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Joined: Mar 2005
Posts: 240
ok here is my question to the experts.
i wired a house which has long home runs about 130-150 foot. the master bed room feeds only the master bed room and the master bath, a home inspector(not electrical) has a tester which can apply 15 amps across circuit and gives a percentage of the volt drop. he says i have a 13% volt drop at that outlet. at that same plug i get 120 volts. when i turn every singe light and bath fan and plasma tv on i get a 112 volt reading on my tester.
i am aware of the 5% and reasonable operation, since entitre circuit would have to be on to achieve such volt drop.
i calculated th volt drop for the home run @
2kil/csa =
12.2 volt drop
following the FPN the max amount of #14 wire would be 50 foot
4.7 volt drop
i never calculated volt drops for a house before, have always tried to keep branch circuit to min opening count(12 on a fifteen amp circuit)am i missing something here?
are my calcs right and have i been trained and practicing excessive volt drops?
if 15 amp branch circuits are limited to such small footage you would need a sub panel every 50 foot. and as far as the load calcs and min circuits required go i have more than tripled them. bedroom draws 8 amps with that load i mentioned.
please help with comments and criticism.

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Joined: Jan 2005
Posts: 5,370
Likes: 1
Cat Servant
This is a difficult thread, where one must make a reply without getting passionate.

Just because someone makes a fancy meter (toy) that cranks out a number does not mean that either the toy or the operator are running the job.

Test results are meaningless without the ability to evaluate them. Neither the tester, nor the operator, can make those design decisions. They're simply not qualified.

One bit of information is useless, without being in context with much more information.

The 5% figure is a recommendation ... not a code requirement.
What is probably more important is the minimum voltage. NEMA standards typically call for equipment to operate at 10% under their nameplate voltage. For an appliance marked "120," this means that the appliance will operate at 106 volts, in a reasonable manner. If, under full load, you have 112 v, you don't have a problem.

Factors such as 'start up current' are not really relevant for a general purpose circuit; if it was for a specific appliance -say, an air conditioner- the matter is different.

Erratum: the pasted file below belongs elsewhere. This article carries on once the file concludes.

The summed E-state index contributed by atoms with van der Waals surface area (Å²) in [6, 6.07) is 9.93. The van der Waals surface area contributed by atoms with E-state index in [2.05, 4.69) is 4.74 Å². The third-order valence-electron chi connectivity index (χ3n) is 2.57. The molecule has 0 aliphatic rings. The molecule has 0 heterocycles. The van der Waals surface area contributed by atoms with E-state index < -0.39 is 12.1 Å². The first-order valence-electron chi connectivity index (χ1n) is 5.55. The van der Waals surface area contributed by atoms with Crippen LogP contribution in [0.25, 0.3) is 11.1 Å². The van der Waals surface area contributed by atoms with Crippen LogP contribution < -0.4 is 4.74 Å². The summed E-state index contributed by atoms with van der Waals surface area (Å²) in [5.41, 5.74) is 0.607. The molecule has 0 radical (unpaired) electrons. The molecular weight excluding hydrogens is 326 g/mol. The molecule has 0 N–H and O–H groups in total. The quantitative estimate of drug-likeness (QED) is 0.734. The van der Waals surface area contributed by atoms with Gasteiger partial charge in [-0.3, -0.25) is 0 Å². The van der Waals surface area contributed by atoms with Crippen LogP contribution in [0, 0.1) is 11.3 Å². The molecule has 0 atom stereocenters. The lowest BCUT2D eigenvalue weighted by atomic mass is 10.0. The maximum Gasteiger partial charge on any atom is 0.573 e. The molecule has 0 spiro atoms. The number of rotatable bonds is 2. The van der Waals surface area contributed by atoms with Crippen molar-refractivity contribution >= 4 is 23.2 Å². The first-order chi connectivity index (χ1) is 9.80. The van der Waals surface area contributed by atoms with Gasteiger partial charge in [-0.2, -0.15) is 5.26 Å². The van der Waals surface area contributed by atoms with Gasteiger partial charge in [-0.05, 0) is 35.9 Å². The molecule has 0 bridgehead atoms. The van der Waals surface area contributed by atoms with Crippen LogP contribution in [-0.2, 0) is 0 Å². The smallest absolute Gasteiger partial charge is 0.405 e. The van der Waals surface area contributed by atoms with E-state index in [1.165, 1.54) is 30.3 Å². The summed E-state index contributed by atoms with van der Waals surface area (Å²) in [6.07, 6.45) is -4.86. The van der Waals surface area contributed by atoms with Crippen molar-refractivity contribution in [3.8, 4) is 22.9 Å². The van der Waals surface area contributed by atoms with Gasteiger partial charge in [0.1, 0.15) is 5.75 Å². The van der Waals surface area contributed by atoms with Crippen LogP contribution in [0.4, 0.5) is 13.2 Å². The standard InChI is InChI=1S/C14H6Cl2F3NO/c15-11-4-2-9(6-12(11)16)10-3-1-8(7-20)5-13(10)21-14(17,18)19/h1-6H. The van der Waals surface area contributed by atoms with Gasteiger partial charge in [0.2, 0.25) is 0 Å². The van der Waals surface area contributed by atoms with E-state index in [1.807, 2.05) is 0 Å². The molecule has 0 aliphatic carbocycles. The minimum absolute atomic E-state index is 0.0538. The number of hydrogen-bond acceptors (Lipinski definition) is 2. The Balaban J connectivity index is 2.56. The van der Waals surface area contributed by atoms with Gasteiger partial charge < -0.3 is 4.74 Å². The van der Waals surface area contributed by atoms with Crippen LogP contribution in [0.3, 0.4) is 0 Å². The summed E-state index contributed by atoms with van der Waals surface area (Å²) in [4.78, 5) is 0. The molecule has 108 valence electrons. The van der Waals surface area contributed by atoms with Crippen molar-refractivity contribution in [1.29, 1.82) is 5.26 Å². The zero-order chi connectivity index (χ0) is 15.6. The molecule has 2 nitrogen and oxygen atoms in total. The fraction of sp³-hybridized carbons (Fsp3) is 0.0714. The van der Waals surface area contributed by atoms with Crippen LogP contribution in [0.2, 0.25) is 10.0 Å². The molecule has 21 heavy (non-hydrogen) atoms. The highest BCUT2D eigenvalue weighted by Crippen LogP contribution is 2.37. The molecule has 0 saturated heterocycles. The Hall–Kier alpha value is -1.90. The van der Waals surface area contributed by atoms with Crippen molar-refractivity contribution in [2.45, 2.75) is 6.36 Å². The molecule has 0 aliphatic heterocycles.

Another cause of large voltage drop is bad connections. If the drop is pretty even across the circuits that is one thing; if most of it seems to happen at one device, then perhaps there is a problem that needs to be fixed.

For future jobs, you can reduce the problem by using a larger wire for home runs, or by using sub-panels. Voltage drop is something you need to consider. Yet, for all the fuss that has been made at the HI sites over voltage drop, I cannot help but wonder how the trade made is a century without those dang meters!

Joined: Feb 2003
Posts: 939
good point Reno ,, I will agree with you about the common sense with long run and my thumb of rules every 30 metre or 90 feet i useally upsize wire one size bigger or get subfeed panel to reduce the voltage drop depending on the design of the place.

but the HI [ home inspectors ] somecase the dont understand the system very clear at all and can get misunderstood it pretty easy.

Merci , Marc

Pas de problme,il marche n'est-ce pas?"(No problem, it works doesn't it?)

Joined: May 2002
Posts: 1,716
I would also add that to have any general lighting circuit in a dwelling unit loaded to 15 amps would be an extremely rare situation and this is one of the problems with this type of tester.

If it could apply say 4 to 8 amps it would be more realistic but I would say in my house most general lighting circuits (excluding the kitchen and bathroom) never see more than 2 to 3 amps in a normal day.


Joined: Apr 2002
Posts: 7,333
Likes: 7
Did anybody determine the available voltage at the main? Depending on the utility, time of day, time of year....available line voltage at the main may or may not be 120 exactly!

Joined: Dec 2003
Posts: 751
Many jurisdictions have adopted the ICC International Energy Conservation Code (IECC). For Commercial buildings, the IECC adopts the standard ASHRAE/IESNA 90.1. In section 8.2, feeders are limited to 2% VD, and Branch circuits to 3% VD.

One and two family dwelling wiring has no such requirement.

Joined: Jul 2004
Posts: 9,788
Likes: 14